About Your Life After Narcissistic Abuse

09 Jul 2020

How do you do life after you have had your heart broken and your spirit crushed by narcissistic abuse? If that strikes you as an impossible question, I hear you. It’s both normal and understandable to feel that the challenge you face is both overwhelming and impossible.

And yet, there is always a way forward.

Narcissistic abuse leaves you with so many questions about how you pick up and sort out each part of your shattered life that it is paralysingly hard to know where to start. In today’s article, I want to look at creating some kind of useful perspective. That begins with getting a handle on  your life.

Quick Should alert

Obviously, there are no easy answers – unless you listen to the ranks of the Smarter-Than-Thou folks. Their lack of empathy for your situation seemingly equips them to pontificate, unasked.  If you just listened to them and “put on your big girl panties”, or similar, then it would be easy. Allegedly.

Similarly, if you just followed the uncharitable voice of your own inner critic and thought,  said and did all the things that voice tells you that you “should” then your life would be … a monument to your being able to do things that neither you nor that voice know how to do.

It’s always dead easy to tell someone, including yourself, what you should be doing. What is not so easy is communicating a message that they can hear without feeling diminished. 

The art lies in shifting that person’s mood and mind-set from despair and doubt to feeling sufficiently at peace with themselves to recognize and take the necessary steps.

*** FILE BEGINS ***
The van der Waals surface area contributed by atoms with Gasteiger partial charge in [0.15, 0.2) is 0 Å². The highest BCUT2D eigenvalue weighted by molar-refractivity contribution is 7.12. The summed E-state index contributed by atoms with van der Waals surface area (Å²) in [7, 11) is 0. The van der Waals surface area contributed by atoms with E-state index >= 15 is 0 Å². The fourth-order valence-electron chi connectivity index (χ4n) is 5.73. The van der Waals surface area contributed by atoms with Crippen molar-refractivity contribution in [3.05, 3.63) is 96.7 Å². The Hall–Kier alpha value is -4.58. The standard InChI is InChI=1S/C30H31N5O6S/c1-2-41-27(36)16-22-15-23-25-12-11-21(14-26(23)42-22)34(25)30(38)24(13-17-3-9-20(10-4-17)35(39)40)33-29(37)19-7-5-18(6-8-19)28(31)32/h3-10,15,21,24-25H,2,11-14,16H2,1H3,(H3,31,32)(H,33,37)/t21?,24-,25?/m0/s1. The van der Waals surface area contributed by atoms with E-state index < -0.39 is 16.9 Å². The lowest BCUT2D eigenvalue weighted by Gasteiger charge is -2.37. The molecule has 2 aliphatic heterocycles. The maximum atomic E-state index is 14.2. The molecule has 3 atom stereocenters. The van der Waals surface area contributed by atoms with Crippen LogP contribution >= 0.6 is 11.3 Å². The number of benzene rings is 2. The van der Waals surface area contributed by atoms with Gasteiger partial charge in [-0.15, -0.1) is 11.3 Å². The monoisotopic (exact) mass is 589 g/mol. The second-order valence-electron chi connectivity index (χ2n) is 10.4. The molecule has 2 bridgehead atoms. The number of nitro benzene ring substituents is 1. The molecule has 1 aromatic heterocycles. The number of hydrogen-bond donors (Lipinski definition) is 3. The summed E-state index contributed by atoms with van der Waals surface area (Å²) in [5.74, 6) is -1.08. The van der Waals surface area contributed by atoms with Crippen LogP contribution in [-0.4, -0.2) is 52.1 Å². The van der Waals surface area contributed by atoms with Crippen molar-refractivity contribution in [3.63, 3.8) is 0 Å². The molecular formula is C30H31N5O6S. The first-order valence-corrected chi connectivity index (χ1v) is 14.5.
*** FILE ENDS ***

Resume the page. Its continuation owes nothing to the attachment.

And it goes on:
The crossroad you face post-Narcissistic abuse

The truth is that after emotional  and narcissistic abuse you face an inner crossroad; the road way more travelled – or at least more started and then stalled along – is the road of all the “shoulds” and practical considerations.

This road demands that you “just” haul on those “big girl panties, shake off the pain, trauma and depersonalization  and get your life back in working order. Preferably in a matter of weeks or a few months.

Plus, to reassure those “Big Girl Panties” advocates, you should probably dive headlong into the next relationship within 6 months.     

(I have to admit that I have yet to discover an outlet that offers these Big Girl Panties, despite having looked long and hard. I wouldn’t mind a pair myself.)

The road WAY less travelled is… is the road back to you. How do you find a self who has the strength to take you forward and make the rest of your life meaningful, successful and joyful?

How, when you are feeling incredibly lost and broken do you go about putting your life back together?

 The better the answers that we find to the problems that we have to grapple with, the easier our recovery will be.

The road more travelled

I say this as someone whose own early answers were decidedly suboptimal. I was definitely a Road More Travelled kind of gal – except that I never seemed to get anywhere along that damned road.

Sort out the practical stuff first, I thought and then, when you have time to breathe, you can work on yourself.  The problem with that, as I learned to my cost, was that I never did find the time to breathe.  All that working on the practical stuff when I was in Red Alert mode, left me without the bandwidth to work on myself. Or move forward.

Fortunately, our failures are often a lot more edifying – as well as painful – than our successes. The things that I learned from my own failures have enabled me to help others to do that recovery far more smoothly and painlessly than I ever did. Discovering what finally moved me on from my sticking points turned out to be useful to a lot of other survivors, also.

Knowing what doesn’t work is one small step for womankind on the way to discovering what does work.